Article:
'M' faces more than rematch with Buffaloes
No pep talks. No reminders. No
The Wolverines all know what they-
have to do. They all remember what
happened Sept. 24, 1994, whether they
were on the field, on the sideline, or on
their way to play for Michigan.
They all remember the perfect season
that was killed in its infancy. They all
remember national championship
hopes falling into the sewer as the ball
fell into Michael Westbrook's arms with
no time left. They all bristle, itch, burn
and squirm at the thought.
What might have been? Why hasn't
Michigan ever been the same?
Two years ago, Colorado came into
Michigan Stadium to face the
Wolverines, who had just won a euphor-
ic classic with Notre Dame and nur-
tured visions of a true return to college
football's elite. A top-five ranking. An
undefeated season. Michigan's first
national championship since 1948.
For most of the game, the Wolverines
pounded the Buffaloes, and their 26-14
lead after the third quarter was stun-
ning. The crowd taunted the Colorado
sideline with chants: "We're No. l!"
and "Overrated!" The players never
admitted it, but many seemed to be
thinking the same thing.
Then there was a fumble. Then a
touchdown. Then the Hail Mary.
Everyone's enthusiasm was prema-
ture. Everone was dead quiet.
The Wolverines lost, 27-26, and went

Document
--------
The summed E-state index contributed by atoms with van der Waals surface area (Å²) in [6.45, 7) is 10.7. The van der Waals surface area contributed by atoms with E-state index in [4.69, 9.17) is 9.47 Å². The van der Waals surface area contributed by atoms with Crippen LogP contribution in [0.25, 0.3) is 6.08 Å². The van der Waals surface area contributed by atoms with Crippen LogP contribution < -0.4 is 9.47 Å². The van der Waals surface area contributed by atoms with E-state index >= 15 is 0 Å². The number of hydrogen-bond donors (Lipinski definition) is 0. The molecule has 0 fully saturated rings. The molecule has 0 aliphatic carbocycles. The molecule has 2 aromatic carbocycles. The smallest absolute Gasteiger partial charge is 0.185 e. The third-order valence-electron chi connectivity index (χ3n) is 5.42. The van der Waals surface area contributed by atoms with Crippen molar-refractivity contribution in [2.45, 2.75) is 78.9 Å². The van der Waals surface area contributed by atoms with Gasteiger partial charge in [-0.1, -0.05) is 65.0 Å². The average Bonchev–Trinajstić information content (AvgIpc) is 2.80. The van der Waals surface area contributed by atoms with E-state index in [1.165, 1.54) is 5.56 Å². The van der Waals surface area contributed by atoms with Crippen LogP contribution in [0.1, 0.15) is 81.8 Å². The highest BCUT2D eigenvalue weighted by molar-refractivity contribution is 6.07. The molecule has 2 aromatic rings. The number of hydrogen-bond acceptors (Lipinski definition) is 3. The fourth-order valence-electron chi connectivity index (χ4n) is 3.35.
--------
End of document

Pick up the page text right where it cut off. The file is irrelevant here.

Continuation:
on to lose three more games after that.
This week, revenge is sure to be a hot
topic. Redemption is sure to be dis-
cussed. Proving something is sure to be
a priority. But these things are for the
media and the fans.
On the field, the lineups have
changed, and so have the times.
The Buffaloes are still on top of col-
lege football, but the characters are dif-
ferent. Stewart is now Koy Detmer.
Westbrook is now Rae Carruth.
Rashaan Salaam is now Herchell
Troutman. And coach Bill McCartney
is-now Rick Neuheisel.
The Wolverines are still formidable,
but they take no national title hopes to
Boulder, and some say they take little
chance of winning.
Doesn't matter. Talk to someone like
Jarrett Irons - who was on the field
that day in 1994, saw that pass complet-
ed, and saw his season drop incomplete
- and there is something else.
Irons doesn't want to talk about it too
much. Unlike 1994, he doesn't want to
win so he can say, "We're No. 1!" He
wants only to come home and say, "We
won!" He doesn't want revenge,
redemption or whatever. Those are
someone else's words.
He has his own, and they are simple.
"I can't wait," he says. "I can't wait."
He says there is nothing more to say,
because, maybe, there isn't.
- Nicholas J. Cotsonika
The Hail Mary.
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